Magic Trick: The Decanted Handkerchief

The performer comes forward with an empty decanter, which is examined, and then completely covered with a cloth and given to a spectator to hold. The performer takes a second decanter, and places in it a handkerchief, also previously examined, and stands upon the stage. At the word of command, the handkerchief vanishes suddenly from the second decanter, which is not covered, and, on the cloth being removed from the first decanter by a spectator, the handkerchief is found inside. This pretty trick is thus performed: Procure two toilet water-bottles — by courtesy called decanters—with as wide necks as possible; also two silk handkerchiefs, precisely similar. Scarlet is a serviceable colour for the purpose; and the handkerchiefs should be of very fine material, in order that they may be rolled up into a very small space, and not more than 15in. square—rather less, if anything. Behind the scenes the performer folds up one of the handkerchiefs small enough to be concealed under the fingers when they are holding the neck of the bottle. If three fingers are sufficient, so much the better; but even if four are used no uninitiated person would ever suspect that anything would be concealed in so audacious a manner, especially as not the least clue has been given by the performer as to what is to be subsequently performed. The bottle shown round, a cloth is produced and covered over it, the handkerchief concealed in the fingers being popped into the bottle during the process. As it should at once spread out, it is not advisable to "double" it up tightly in the act of folding, but rather to "bunch" it, as it will then spring open the more readily. The bottle should be completely wrapped up in the cloth, bottom and all, and the spectator into whose custody it is placed must be enjoined to place one hand on the top and another at the bottom. The performer now proceeds with his other bottle and the visible handkerchief. Around his left wrist he has attached a thick eyeglass cord, which passes up the sleeve, round the back, and down the right-hand sleeve, where it has a short hook attached. In order that it may be readily found, this hook should be fixed in the inside of the coat cuff. The performer shows round the handkerchief, leaving the second bottle on the table, and, as he turns to fetch that article, the hook is got down and fixed firmly into the centre of the handkerchief. It is then pushed down the neck of the bottle by the performer, the pushing down being conducted in such a way as to suggest the extreme difficulty of getting the handkerchief into the bottle. The wand may here be used with effect to ram it down. Standing with his right side towards the audience, the performer holds out the bottle, and announces his intention of causing the handkerchief to fly from it into the one held by a spectator, the holder being enjoined to keep a good watch, &c. At the word "three" (counting "one, two, three," slowly, always adds to the effect, by preparing for a climax), the performer thrusts out both hands to their fullest extent, when the handkerchief will fly out of the bottle up the right sleeve, its passage being shielded by the right hand, which must, of course, be disposed preliminarily so as to afford a free course to the handkerchief. If the performer, holding the bottle in the right hand, presented his left side to the company, many spectators might be able to see the handkerchief fly up the sleeve. With the right side towards them, they only see it disappear suddenly from the bottle. The length of the cord will require adjustment, and it should be as short as the conjuror can conveniently manage without cramping the movement of the arms. Some performers use a piece of stout elastic, which certainly has the property of causing a self-acting, rapid disappearance; but when once the hook is in the handkerchief, and the latter in the bottle, a constant hold must be kept on the elastic to prevent a premature flight, which would at once destroy the trick. The spectator holding the bottle is asked to remove the cloth and examine the bottle as much as he pleases, and the performer then hands the second bottle for examination, which has not been done before. A trick so very easy of management, and yet so effective, should be a favourite one with amateurs.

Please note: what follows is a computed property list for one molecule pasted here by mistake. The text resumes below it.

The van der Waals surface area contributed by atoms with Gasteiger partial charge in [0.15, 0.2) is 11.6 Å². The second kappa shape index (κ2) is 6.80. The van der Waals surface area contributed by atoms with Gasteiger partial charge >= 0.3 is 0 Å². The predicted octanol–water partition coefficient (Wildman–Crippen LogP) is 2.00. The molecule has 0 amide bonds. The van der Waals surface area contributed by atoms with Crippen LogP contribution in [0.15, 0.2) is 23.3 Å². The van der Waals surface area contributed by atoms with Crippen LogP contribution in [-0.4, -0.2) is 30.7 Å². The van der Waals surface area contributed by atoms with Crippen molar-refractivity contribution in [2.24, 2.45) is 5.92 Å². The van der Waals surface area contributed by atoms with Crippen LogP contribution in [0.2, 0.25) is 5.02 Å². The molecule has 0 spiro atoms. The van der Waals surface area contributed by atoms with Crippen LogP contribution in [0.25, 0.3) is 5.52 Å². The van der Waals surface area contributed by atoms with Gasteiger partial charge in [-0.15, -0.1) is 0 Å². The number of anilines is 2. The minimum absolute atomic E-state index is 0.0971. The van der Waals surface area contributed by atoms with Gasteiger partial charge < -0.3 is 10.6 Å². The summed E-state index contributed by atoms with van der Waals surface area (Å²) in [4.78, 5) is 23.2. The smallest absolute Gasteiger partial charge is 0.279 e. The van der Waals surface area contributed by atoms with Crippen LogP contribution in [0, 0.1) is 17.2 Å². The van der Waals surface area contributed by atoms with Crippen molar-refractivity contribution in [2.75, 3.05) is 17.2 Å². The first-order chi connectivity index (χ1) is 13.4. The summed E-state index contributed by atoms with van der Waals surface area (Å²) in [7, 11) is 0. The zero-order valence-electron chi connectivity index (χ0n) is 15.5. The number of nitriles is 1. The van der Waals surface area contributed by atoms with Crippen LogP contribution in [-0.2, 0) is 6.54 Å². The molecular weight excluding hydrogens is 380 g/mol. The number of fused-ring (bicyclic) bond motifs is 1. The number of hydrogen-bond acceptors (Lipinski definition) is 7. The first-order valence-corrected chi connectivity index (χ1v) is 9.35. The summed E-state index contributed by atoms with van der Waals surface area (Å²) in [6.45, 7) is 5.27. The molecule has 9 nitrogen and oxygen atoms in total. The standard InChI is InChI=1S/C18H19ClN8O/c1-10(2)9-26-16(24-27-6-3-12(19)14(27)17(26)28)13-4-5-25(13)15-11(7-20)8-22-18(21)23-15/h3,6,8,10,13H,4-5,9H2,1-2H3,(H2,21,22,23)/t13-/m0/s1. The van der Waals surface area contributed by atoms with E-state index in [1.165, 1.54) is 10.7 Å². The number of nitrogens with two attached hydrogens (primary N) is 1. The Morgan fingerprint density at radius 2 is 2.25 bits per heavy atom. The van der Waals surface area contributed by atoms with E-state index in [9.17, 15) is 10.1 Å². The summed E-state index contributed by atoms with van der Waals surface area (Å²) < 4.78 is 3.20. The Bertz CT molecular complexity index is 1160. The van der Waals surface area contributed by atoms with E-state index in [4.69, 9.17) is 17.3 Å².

Fig. 45.

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